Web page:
One in Six Mississippi Lawmakers Tests Positive for Coronavirus

In this July 6, 2020 photo, Mississippi legislators, staff and Capitol employees take advantage of a drive-thru COVID-19 testing center on the Capitol grounds in Jackson, Miss.

In this July 6, 2020 photo, Mississippi legislators, staff and Capitol employees take advantage of a drive-thru COVID-19 testing center on the Capitol grounds in Jackson, Miss. AP Photo/Rogelio V. Solis

 

Connecting state and local government leaders

STATE AND LOCAL NEWS ROUNDUP | Supreme Court rules that much of eastern Oklahoma is an Indian reservation ... Houston GOP convention canceled by mayor … Maryland to hold “normal” election in November.

Twenty-six Mississippi legislators have tested positive for the coronavirus, leading Gov. Tate Reeves to advise people to seek testing if they came into contact with a lawmaker. In total, 36 people have been identified as linked to the outbreak at the state Capitol and almost 300 have been tested. Among the stricken legislators are two top leaders: Lt. Gov. Delbert Hosemann, who presides over the Senate, and House Speaker Philip Gunn. The tally means one in six lawmakers has the virus. Mississippi lawmakers spent long days in the Capitol in recent weeks, most dramatically resulting in removal of the former state flag, which prominently included a Confederate emblem, after 126 years. While some lawmakers wore masks, many did not, news reports indicated. Covid-19 cases have surged in Mississippi, with Reeves on Thursday ordering people to wear masks while shopping or at social gatherings in 13 counties. “Mississippi is in a fight for our lives ... we are in the middle of a spike,” he said. [Clarion Ledger; Mississippi Today; Sun Herald]

OKLAHOMA TREATY | A large swath of eastern Oklahoma, including much of Tulsa, is within an Indian reservation, the Supreme Court ruled Thursday in a major 5-4 decision. Justice Neil Gorsuch, who wrote the majority opinion, found that Congress in 1866 entered into a treaty with the Muscogee Nation that it needs to honor. “Today we are asked whether the land these treaties promised remains an Indian reservation for purposes of federal criminal law. Because Congress has not said otherwise, we hold the government to its word," he wrote. The decision will likely mean big changes in how crimes are prosecuted and possibly could have other implications. [New York Times; Associated Press; USA Today]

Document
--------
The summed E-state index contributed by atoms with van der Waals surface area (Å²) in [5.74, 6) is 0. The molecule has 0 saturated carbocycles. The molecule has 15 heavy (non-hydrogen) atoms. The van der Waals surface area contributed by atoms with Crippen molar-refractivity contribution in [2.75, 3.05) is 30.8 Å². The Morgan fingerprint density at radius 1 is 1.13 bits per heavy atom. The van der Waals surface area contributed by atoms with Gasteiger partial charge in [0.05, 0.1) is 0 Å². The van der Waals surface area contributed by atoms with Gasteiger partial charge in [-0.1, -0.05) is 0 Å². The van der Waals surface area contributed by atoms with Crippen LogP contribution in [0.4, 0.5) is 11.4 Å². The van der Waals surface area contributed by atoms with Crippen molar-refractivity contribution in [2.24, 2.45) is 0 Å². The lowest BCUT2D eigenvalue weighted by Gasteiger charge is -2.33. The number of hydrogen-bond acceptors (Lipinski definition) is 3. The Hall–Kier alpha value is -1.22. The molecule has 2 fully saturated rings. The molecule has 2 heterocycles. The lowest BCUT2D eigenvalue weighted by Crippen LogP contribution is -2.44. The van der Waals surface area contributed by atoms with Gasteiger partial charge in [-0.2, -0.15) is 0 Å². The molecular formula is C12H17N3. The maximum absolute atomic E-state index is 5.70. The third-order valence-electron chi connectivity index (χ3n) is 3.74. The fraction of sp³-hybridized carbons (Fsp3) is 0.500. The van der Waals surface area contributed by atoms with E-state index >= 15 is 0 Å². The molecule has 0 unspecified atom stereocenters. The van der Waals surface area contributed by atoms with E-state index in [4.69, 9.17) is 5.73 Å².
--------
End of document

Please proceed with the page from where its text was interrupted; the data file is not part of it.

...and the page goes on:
CONVENTION CANCELED | Houston Mayor Sylvester Turner, who had previously asked the Republican Party of Texas to voluntarily cancel its convention in the city next week, made the decision on Wednesday to cancel the event himself, citing the coronavirus pandemic. "The linchpin for me (was) when one of the people on my staff, combined with my sister, who said to me, 'Mayor, brother, your mom was a maid working at these hotels. And if your mom was alive today working at one of these hotels (would) you as the mayor still allow this convention to go forth and run the risk of infecting your mom?' " he said. "And the answer is no." Dan Patrick, the outspoken Republican lieutenant governor in Texas, blasted the decision as a “political hack job.” But U.S. Rep. Dan Crenshaw, a Republican from Houston, tweeted his support, noting that Turner canceling the convention will mean the state party isn’t “on the hook” financially. It is “a prudent move for public health,” he said. [CNN; Houston Chronicle]

VOTING PROTOCOLS | Maryland will hold a “normal” election in the fall, while proactively mailing voters absentee ballot applications, Gov. Larry Hogan said. In Baltimore during the June primary there were long lines at the limited polling places, while problems also occurred with some mail-in ballots. “Mistakes were definitely made, and it was unacceptable and inexcusable that they screwed up so much with respect to getting the ballots out on time and getting them out to everybody,” he said. But some officials on the state election board had again urged the state to mail out ballots to all voters, as it had for June, warning about the ability to recruit poll workers. Hogan pledged that the state will provide protective equipment for workers. Amy Cruice of the ACLU of Maryland said the switched format could confuse voters, adding that the primary was largely a success despite some problems. “We will lose all of the gains we made in the June primary, in terms of being able to give people a safe and accessible way to vote,” she said. [Washington Post; Baltimore Sun]

VIRUS SURGE | Louisiana Gov. John Bel Edwards said that the gains his state made in combating the coronavirus pandemic in the spring have been wiped out by the past three weeks as cases surge. "We have a statewide pandemic. It's no longer one or two regions," Edwards said. [CNN]

Laura Maggi is the managing editor of Route Fifty and Emma Coleman is the assistant editor. 

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